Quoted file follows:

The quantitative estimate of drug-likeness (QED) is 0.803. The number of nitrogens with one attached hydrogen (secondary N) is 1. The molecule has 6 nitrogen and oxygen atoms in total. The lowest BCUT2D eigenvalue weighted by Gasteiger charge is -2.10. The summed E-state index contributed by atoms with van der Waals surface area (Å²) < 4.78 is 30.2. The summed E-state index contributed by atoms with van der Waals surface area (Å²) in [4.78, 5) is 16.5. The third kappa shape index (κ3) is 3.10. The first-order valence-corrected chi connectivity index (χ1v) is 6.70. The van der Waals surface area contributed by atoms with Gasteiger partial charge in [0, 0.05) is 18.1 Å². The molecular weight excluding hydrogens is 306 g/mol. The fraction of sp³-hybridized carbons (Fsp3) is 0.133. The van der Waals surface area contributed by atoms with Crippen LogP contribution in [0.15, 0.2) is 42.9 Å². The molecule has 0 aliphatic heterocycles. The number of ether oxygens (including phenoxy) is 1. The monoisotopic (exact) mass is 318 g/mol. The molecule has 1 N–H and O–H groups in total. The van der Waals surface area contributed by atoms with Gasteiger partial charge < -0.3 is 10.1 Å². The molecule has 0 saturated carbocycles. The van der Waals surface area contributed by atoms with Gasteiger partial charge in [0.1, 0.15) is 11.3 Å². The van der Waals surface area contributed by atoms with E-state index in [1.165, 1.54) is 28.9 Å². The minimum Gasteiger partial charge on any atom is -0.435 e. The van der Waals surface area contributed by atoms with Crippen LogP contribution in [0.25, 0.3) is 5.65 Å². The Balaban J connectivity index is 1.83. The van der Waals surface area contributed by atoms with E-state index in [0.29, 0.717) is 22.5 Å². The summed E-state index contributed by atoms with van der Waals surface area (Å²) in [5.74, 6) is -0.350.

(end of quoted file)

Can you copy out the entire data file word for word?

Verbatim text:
The quantitative estimate of drug-likeness (QED) is 0.803. The number of nitrogens with one attached hydrogen (secondary N) is 1. The molecule has 6 nitrogen and oxygen atoms in total. The lowest BCUT2D eigenvalue weighted by Gasteiger charge is -2.10. The summed E-state index contributed by atoms with van der Waals surface area (Å²) < 4.78 is 30.2. The summed E-state index contributed by atoms with van der Waals surface area (Å²) in [4.78, 5) is 16.5. The third kappa shape index (κ3) is 3.10. The first-order valence-corrected chi connectivity index (χ1v) is 6.70. The van der Waals surface area contributed by atoms with Gasteiger partial charge in [0, 0.05) is 18.1 Å². The molecular weight excluding hydrogens is 306 g/mol. The fraction of sp³-hybridized carbons (Fsp3) is 0.133. The van der Waals surface area contributed by atoms with Crippen LogP contribution in [0.15, 0.2) is 42.9 Å². The molecule has 0 aliphatic heterocycles. The number of ether oxygens (including phenoxy) is 1. The monoisotopic (exact) mass is 318 g/mol. The molecule has 1 N–H and O–H groups in total. The van der Waals surface area contributed by atoms with Gasteiger partial charge < -0.3 is 10.1 Å². The molecule has 0 saturated carbocycles. The van der Waals surface area contributed by atoms with Gasteiger partial charge in [0.1, 0.15) is 11.3 Å². The van der Waals surface area contributed by atoms with E-state index in [1.165, 1.54) is 28.9 Å². The minimum Gasteiger partial charge on any atom is -0.435 e. The van der Waals surface area contributed by atoms with Crippen LogP contribution in [0.25, 0.3) is 5.65 Å². The Balaban J connectivity index is 1.83. The van der Waals surface area contributed by atoms with E-state index in [0.29, 0.717) is 22.5 Å². The summed E-state index contributed by atoms with van der Waals surface area (Å²) in [5.74, 6) is -0.350.